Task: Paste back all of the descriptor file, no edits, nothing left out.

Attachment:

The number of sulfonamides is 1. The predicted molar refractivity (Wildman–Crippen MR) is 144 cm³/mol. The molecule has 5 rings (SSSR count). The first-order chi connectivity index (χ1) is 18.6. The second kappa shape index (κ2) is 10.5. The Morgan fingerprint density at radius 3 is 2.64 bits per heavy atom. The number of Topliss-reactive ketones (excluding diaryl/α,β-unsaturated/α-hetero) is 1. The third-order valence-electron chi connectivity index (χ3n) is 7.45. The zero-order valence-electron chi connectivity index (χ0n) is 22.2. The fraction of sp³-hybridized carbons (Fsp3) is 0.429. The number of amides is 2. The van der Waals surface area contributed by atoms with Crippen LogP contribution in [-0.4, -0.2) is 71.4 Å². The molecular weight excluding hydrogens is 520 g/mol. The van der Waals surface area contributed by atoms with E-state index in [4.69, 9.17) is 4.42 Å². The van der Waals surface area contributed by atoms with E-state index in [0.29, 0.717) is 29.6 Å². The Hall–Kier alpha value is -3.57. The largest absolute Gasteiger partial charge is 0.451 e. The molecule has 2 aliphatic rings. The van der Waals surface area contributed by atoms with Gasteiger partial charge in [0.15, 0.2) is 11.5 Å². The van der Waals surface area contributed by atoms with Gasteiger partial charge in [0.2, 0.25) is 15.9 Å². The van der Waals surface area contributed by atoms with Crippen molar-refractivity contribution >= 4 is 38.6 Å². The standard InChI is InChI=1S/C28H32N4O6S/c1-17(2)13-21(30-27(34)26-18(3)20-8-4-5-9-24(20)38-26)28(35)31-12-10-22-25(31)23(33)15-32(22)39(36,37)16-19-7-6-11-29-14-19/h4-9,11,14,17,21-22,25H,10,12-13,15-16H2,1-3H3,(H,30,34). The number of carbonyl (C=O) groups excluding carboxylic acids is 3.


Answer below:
The number of sulfonamides is 1. The predicted molar refractivity (Wildman–Crippen MR) is 144 cm³/mol. The molecule has 5 rings (SSSR count). The first-order chi connectivity index (χ1) is 18.6. The second kappa shape index (κ2) is 10.5. The Morgan fingerprint density at radius 3 is 2.64 bits per heavy atom. The number of Topliss-reactive ketones (excluding diaryl/α,β-unsaturated/α-hetero) is 1. The third-order valence-electron chi connectivity index (χ3n) is 7.45. The zero-order valence-electron chi connectivity index (χ0n) is 22.2. The fraction of sp³-hybridized carbons (Fsp3) is 0.429. The number of amides is 2. The van der Waals surface area contributed by atoms with Crippen LogP contribution in [-0.4, -0.2) is 71.4 Å². The molecular weight excluding hydrogens is 520 g/mol. The van der Waals surface area contributed by atoms with E-state index in [4.69, 9.17) is 4.42 Å². The van der Waals surface area contributed by atoms with E-state index in [0.29, 0.717) is 29.6 Å². The Hall–Kier alpha value is -3.57. The largest absolute Gasteiger partial charge is 0.451 e. The molecule has 2 aliphatic rings. The van der Waals surface area contributed by atoms with Gasteiger partial charge in [0.15, 0.2) is 11.5 Å². The van der Waals surface area contributed by atoms with Gasteiger partial charge in [0.2, 0.25) is 15.9 Å². The van der Waals surface area contributed by atoms with Crippen molar-refractivity contribution >= 4 is 38.6 Å². The standard InChI is InChI=1S/C28H32N4O6S/c1-17(2)13-21(30-27(34)26-18(3)20-8-4-5-9-24(20)38-26)28(35)31-12-10-22-25(31)23(33)15-32(22)39(36,37)16-19-7-6-11-29-14-19/h4-9,11,14,17,21-22,25H,10,12-13,15-16H2,1-3H3,(H,30,34). The number of carbonyl (C=O) groups excluding carboxylic acids is 3.